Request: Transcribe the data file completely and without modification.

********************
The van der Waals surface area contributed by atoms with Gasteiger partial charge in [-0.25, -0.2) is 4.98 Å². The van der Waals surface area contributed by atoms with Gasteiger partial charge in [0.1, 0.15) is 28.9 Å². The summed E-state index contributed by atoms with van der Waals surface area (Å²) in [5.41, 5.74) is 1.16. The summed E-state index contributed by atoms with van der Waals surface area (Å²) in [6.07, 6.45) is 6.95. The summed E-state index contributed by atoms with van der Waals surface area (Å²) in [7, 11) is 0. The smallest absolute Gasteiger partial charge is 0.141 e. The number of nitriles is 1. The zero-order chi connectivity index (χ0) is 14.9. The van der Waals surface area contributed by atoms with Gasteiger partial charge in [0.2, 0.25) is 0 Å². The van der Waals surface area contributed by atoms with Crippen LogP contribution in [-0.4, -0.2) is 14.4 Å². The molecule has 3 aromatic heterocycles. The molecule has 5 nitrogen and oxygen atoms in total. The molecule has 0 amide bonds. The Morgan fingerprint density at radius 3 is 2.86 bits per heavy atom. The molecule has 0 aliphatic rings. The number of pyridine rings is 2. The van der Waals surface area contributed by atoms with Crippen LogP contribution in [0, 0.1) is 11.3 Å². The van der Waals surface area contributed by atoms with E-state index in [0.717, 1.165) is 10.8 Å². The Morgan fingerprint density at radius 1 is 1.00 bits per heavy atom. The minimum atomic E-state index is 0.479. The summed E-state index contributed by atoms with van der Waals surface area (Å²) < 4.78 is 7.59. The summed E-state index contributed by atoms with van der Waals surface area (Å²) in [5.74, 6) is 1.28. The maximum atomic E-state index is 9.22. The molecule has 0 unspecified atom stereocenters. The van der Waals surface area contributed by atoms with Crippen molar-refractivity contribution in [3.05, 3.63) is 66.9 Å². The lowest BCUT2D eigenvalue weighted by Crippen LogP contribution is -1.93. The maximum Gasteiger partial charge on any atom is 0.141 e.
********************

The van der Waals surface area contributed by atoms with Gasteiger partial charge in [-0.25, -0.2) is 4.98 Å². The van der Waals surface area contributed by atoms with Gasteiger partial charge in [0.1, 0.15) is 28.9 Å². The summed E-state index contributed by atoms with van der Waals surface area (Å²) in [5.41, 5.74) is 1.16. The summed E-state index contributed by atoms with van der Waals surface area (Å²) in [6.07, 6.45) is 6.95. The summed E-state index contributed by atoms with van der Waals surface area (Å²) in [7, 11) is 0. The smallest absolute Gasteiger partial charge is 0.141 e. The number of nitriles is 1. The zero-order chi connectivity index (χ0) is 14.9. The van der Waals surface area contributed by atoms with Gasteiger partial charge in [0.2, 0.25) is 0 Å². The van der Waals surface area contributed by atoms with Crippen LogP contribution in [-0.4, -0.2) is 14.4 Å². The molecule has 3 aromatic heterocycles. The molecule has 5 nitrogen and oxygen atoms in total. The molecule has 0 amide bonds. The Morgan fingerprint density at radius 3 is 2.86 bits per heavy atom. The molecule has 0 aliphatic rings. The number of pyridine rings is 2. The van der Waals surface area contributed by atoms with Crippen LogP contribution in [0, 0.1) is 11.3 Å². The van der Waals surface area contributed by atoms with E-state index in [0.717, 1.165) is 10.8 Å². The Morgan fingerprint density at radius 1 is 1.00 bits per heavy atom. The minimum atomic E-state index is 0.479. The summed E-state index contributed by atoms with van der Waals surface area (Å²) < 4.78 is 7.59. The summed E-state index contributed by atoms with van der Waals surface area (Å²) in [5.74, 6) is 1.28. The maximum atomic E-state index is 9.22. The molecule has 0 unspecified atom stereocenters. The van der Waals surface area contributed by atoms with Crippen molar-refractivity contribution in [3.05, 3.63) is 66.9 Å². The lowest BCUT2D eigenvalue weighted by Crippen LogP contribution is -1.93. The maximum Gasteiger partial charge on any atom is 0.141 e.